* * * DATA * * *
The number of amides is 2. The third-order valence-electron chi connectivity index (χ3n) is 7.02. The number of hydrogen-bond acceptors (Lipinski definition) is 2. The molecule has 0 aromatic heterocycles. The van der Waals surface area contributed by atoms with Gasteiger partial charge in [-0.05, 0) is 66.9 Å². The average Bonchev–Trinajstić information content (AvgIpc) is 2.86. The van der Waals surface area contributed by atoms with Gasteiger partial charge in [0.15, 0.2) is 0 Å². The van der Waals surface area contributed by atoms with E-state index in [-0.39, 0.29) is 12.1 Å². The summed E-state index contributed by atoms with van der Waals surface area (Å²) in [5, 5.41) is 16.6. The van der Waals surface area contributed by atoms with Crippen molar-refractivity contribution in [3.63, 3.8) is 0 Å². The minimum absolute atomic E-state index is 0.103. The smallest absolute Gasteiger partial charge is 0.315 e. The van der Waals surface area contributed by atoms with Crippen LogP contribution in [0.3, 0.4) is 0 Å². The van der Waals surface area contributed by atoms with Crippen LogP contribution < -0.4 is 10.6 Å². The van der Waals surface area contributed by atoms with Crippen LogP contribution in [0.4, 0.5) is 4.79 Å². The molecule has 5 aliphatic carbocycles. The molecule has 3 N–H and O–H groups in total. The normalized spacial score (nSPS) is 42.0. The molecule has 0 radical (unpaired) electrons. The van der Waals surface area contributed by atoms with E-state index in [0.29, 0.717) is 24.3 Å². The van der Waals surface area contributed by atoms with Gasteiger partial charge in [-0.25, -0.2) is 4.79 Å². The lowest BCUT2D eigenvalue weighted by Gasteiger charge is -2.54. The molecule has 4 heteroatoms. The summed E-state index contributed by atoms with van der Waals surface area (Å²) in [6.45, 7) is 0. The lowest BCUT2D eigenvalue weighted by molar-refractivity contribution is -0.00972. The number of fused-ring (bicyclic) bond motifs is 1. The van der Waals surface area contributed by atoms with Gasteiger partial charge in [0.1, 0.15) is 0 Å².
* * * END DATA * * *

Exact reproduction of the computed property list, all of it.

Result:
The number of amides is 2. The third-order valence-electron chi connectivity index (χ3n) is 7.02. The number of hydrogen-bond acceptors (Lipinski definition) is 2. The molecule has 0 aromatic heterocycles. The van der Waals surface area contributed by atoms with Gasteiger partial charge in [-0.05, 0) is 66.9 Å². The average Bonchev–Trinajstić information content (AvgIpc) is 2.86. The van der Waals surface area contributed by atoms with Gasteiger partial charge in [0.15, 0.2) is 0 Å². The van der Waals surface area contributed by atoms with E-state index in [-0.39, 0.29) is 12.1 Å². The summed E-state index contributed by atoms with van der Waals surface area (Å²) in [5, 5.41) is 16.6. The van der Waals surface area contributed by atoms with Crippen molar-refractivity contribution in [3.63, 3.8) is 0 Å². The minimum absolute atomic E-state index is 0.103. The smallest absolute Gasteiger partial charge is 0.315 e. The van der Waals surface area contributed by atoms with Crippen LogP contribution in [0.3, 0.4) is 0 Å². The van der Waals surface area contributed by atoms with Crippen LogP contribution < -0.4 is 10.6 Å². The van der Waals surface area contributed by atoms with Crippen LogP contribution in [0.4, 0.5) is 4.79 Å². The molecule has 5 aliphatic carbocycles. The molecule has 3 N–H and O–H groups in total. The normalized spacial score (nSPS) is 42.0. The molecule has 0 radical (unpaired) electrons. The van der Waals surface area contributed by atoms with E-state index in [0.29, 0.717) is 24.3 Å². The van der Waals surface area contributed by atoms with Gasteiger partial charge in [-0.25, -0.2) is 4.79 Å². The lowest BCUT2D eigenvalue weighted by Gasteiger charge is -2.54. The molecule has 4 heteroatoms. The summed E-state index contributed by atoms with van der Waals surface area (Å²) in [6.45, 7) is 0. The lowest BCUT2D eigenvalue weighted by molar-refractivity contribution is -0.00972. The number of fused-ring (bicyclic) bond motifs is 1. The van der Waals surface area contributed by atoms with Gasteiger partial charge in [0.1, 0.15) is 0 Å².